How to Troubleshoot Your Pond Pump How to Troubleshoot Your Pond Pump
Replacing a pond pump can prove to be expensive, so it’s always worth considering an extensive check to see if you can service or repair your faulty pump. One of the biggest factors in pump failure is irregular maintenance. But you can check for several different specific problems if your pond pump isn’t working effectively.
Removing the Pump from Water
For safety reasons, always unplug a submersible pond pump and remove it from water before carrying out any form of maintenance or visual check.
Never lift the pump from the water by lifting on the power cord. This can cause permanent damage to the wiring. The damage often remains unseen yet could result in a nasty jolt when you plug it back in. If you have trouble removing a pump by hand, tie rope around the handles for extra leverage.
Clearing out the Tubing
One of the major causes of pump failure is the clogging of tubes. Using a screwdriver, remove the hose clamp and release the tube. Carry out a visual check to identify any obstructions or impairments. You can blow out tubing with compressed air or rinse it with clean tap water.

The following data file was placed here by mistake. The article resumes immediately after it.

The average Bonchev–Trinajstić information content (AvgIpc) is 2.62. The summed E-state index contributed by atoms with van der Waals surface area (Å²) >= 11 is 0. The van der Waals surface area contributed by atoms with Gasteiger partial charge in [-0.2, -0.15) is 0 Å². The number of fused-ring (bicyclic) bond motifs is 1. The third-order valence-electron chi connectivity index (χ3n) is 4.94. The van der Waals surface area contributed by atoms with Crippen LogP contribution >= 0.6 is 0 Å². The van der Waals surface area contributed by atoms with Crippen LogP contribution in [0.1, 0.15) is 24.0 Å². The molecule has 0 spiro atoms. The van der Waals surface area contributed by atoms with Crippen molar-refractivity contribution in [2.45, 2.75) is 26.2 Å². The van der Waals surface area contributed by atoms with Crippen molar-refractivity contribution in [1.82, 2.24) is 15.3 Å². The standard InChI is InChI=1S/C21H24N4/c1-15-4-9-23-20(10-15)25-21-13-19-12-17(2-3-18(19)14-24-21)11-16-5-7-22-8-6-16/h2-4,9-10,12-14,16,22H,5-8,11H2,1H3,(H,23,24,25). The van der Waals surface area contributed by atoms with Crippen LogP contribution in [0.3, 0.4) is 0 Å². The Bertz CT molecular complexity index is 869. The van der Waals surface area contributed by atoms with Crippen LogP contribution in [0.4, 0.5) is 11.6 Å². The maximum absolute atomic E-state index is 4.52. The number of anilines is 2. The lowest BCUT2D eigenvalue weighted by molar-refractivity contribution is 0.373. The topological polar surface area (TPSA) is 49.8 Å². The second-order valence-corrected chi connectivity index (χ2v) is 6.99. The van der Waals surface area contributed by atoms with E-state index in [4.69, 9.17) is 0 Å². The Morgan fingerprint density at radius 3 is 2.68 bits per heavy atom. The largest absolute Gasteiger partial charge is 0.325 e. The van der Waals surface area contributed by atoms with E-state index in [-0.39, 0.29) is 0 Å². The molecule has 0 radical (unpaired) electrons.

Unblocking Filters and Impellers
Pond pump filters can also become blocked very easily. Most pumps have a screw-on filter, while others have a filter you can access by unscrewing part of the outer casing. Remove the filter and wash it copiously under a hose or tap to remove debris.
Underneath the filter lies a small impeller, which sucks water into the pump. Gently coax the impeller round with the end of a screwdriver. If the impeller moves easily, replace the filter and move on to the next step.
If the impeller is rigid, use the screwdriver to remove traces of slime and debris which gather around the blade until the entire mechanism moves smoothly again. Replace the filter and any parts you removed.
Checking for Power
Before submersing the pond pump, plug it in at the mains and turn it on briefly to check that the motor is operational. Do not leave it to run for long periods outside of an aquatic environment.
If the pump runs freely, unplug the unit again. Refit any tubing and return the pump back to its original underwater location.
If the pump doesn’t operate, check the power cord for any snags, splits or breakages. Also check the wiring of plugs in case a connection has loosened because of mishandling or vibrations. If the power cord shows signs of physical damage, do not reuse it. Although cords can sometimes be replaced, it is more likely you will need a new unit.
Dealing with Overheating
If the pump seems to be in good working order but overheats, you will probably need to dispose of the pump and purchase a new model. Repairing a pump tends to be a short-term solution.